Changes should be made in the layout and typeface of 1040 individual tax forms, including more use of boldface, colors and explanations, to help reduce taxpayer errors, recommends a new government report.

The Treasury Department’s Inspector General for Tax Administration noted in the report that each year, the IRS sends out more than 7 million math error notices informing taxpayers of mistakes in their tax returns. More than 2.3 million of those errors could have resulted from unclear or inadequate forms, TIGTA noted. An analysis of taxpayer errors on 2005 tax returns identified three areas where modifying the 1040 and its instructions could reduce errors. These included errors made computing the deduction for personal tax exemptions; the omission of dependent Social Security numbers or Individual Taxpayer Identification Numbers; and children claimed for the Child Tax Credit who exceeded the age limit. 

Taxpayers made more than 210,000 errors computing their exemption amounts. Another 170,000 taxpayers failed to include their dependent’s SSN or ITIN on the 1040, and approximately 137,000 taxpayers were denied the Child Tax Credit in 2006 because the child’s age exceeded the age requirement.

“Changes to tax forms and instructions could reduce some of the errors made by taxpayers on their individual income tax returns,” said TIGTA Inspector General J. Russell George in a statement. “Moreover, simplifying the filing process for taxpayers by clarifying forms and instructions increases compliance and reduces burden.”

TIGTA recommended that the IRS use improved labeling, including boldface type to draw taxpayers’ attention to instructions. Other changes to the 1040 recommended by TIGTA include adding language explaining the purpose and description of the exemption line; a statement that an SSN or ITIN is required for each dependent claimed; and the inclusion of the qualifying age requirement necessary to claim the Child Tax Credit.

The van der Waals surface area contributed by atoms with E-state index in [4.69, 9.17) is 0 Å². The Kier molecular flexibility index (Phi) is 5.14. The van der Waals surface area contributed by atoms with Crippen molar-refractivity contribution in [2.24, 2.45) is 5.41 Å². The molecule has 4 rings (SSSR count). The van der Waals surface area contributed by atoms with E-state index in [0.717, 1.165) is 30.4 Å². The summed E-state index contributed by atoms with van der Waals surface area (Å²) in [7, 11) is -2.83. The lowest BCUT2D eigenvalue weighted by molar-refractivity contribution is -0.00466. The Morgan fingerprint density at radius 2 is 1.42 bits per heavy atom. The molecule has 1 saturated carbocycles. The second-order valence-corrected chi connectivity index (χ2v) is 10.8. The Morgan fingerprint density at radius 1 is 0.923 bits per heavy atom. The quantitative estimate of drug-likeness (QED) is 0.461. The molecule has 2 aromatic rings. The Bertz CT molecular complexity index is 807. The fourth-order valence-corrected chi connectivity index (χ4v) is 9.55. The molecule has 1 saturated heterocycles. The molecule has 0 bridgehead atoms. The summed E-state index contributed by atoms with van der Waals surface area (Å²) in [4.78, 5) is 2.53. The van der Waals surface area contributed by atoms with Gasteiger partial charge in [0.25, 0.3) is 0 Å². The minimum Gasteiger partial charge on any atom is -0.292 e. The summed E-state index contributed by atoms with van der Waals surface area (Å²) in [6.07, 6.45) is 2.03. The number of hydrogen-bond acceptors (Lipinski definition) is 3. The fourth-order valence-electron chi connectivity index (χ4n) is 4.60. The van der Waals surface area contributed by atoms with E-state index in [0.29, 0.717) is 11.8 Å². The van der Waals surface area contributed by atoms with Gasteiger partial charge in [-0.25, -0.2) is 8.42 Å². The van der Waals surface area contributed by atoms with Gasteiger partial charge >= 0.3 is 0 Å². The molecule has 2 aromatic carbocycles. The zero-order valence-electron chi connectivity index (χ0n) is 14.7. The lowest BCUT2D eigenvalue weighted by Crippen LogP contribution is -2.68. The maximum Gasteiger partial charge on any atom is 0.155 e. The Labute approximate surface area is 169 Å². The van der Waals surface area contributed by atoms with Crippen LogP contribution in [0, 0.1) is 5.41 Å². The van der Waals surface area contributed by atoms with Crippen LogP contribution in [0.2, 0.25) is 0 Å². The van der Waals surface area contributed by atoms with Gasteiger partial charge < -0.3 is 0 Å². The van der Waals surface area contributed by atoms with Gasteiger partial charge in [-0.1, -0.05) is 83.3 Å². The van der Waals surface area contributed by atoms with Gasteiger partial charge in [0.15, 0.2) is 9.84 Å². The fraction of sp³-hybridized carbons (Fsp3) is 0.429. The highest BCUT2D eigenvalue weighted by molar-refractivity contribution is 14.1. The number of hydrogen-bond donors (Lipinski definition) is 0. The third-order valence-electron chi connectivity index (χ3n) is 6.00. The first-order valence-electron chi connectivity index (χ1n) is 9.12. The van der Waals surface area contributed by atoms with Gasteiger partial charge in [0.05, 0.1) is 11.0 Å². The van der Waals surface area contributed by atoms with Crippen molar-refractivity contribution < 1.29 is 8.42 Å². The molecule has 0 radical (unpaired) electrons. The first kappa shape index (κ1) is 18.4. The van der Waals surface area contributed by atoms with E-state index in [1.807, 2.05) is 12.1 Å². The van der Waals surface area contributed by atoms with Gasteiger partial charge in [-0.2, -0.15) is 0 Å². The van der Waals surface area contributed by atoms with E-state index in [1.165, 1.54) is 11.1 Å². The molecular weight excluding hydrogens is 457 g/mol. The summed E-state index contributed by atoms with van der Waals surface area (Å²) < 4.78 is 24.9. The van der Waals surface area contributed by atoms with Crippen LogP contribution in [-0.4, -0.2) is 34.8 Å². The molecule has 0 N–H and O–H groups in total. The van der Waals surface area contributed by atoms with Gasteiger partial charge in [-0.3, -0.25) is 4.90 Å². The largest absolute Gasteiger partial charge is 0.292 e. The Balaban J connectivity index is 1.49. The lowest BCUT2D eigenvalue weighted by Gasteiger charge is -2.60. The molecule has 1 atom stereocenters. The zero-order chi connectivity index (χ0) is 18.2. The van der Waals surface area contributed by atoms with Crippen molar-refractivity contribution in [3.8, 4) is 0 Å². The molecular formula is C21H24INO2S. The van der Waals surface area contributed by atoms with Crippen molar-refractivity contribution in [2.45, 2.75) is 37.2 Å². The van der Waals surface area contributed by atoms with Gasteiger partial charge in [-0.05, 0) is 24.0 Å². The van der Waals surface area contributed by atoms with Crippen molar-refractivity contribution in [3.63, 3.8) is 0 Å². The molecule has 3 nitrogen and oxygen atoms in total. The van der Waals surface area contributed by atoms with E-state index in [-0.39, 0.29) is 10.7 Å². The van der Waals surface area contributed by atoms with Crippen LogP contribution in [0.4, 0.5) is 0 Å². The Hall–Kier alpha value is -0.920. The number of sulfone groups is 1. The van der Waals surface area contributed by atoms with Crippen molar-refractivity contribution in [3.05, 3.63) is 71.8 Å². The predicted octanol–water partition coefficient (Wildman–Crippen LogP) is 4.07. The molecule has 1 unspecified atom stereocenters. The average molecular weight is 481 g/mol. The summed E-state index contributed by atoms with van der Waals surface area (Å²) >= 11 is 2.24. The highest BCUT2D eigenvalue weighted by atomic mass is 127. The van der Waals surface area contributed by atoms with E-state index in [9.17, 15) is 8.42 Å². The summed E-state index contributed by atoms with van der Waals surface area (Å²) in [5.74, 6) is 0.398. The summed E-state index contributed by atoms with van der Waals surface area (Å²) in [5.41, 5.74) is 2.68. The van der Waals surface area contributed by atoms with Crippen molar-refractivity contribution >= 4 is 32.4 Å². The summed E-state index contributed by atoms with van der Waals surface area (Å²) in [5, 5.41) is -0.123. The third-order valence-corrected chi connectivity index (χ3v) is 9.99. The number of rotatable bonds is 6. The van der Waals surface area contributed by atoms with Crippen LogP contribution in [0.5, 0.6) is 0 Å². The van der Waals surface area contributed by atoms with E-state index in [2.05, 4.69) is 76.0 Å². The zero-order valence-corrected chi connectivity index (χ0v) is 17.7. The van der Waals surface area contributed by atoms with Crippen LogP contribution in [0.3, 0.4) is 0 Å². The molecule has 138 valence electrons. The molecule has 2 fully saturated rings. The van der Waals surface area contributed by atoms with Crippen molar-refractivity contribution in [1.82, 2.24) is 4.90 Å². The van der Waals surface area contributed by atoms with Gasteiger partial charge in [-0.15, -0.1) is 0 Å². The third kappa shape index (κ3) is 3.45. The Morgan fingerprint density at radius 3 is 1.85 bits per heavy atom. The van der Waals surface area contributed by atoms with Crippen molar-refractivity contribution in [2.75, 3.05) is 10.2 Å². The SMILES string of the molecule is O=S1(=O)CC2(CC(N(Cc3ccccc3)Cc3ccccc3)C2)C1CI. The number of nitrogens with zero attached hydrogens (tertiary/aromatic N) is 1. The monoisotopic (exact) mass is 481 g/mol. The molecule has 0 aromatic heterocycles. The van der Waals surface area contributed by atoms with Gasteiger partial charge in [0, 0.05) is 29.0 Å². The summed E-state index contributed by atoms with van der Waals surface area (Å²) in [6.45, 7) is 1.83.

TIGTA also recommended that the IRS seek congressional approval to use additional colors on tax returns and instructions to highlight important warnings and information. Congressional approval would be needed because the IRS used multiple colors on the cover of of its 1995 tax packet and received some negative publicity. After that happened, Congress mandated in the Treasury Department Appropriations Act of 1997 that the IRS could use only two ink colors on tax packages.


In response, the IRS said it would continue analyzing common taxpayer errors and agreed to modify the language explaining the Child Tax Credit. The IRS also said it would consider how best to educate taxpayers of the need to include an SSN or ITIN for each dependent claimed as an exemption.

The IRS did not comment on the color recommendation, but noted that matters of tax policy  are within the jurisdiction of the Treasury Department's Office of Tax Policy, and a copy of the report will be forwarded to that office. However, IRS management agreed to conduct a review of where it could more effectively use shading, bolding, and other changes such as font sizes on the 1040 to highlight the most important areas.


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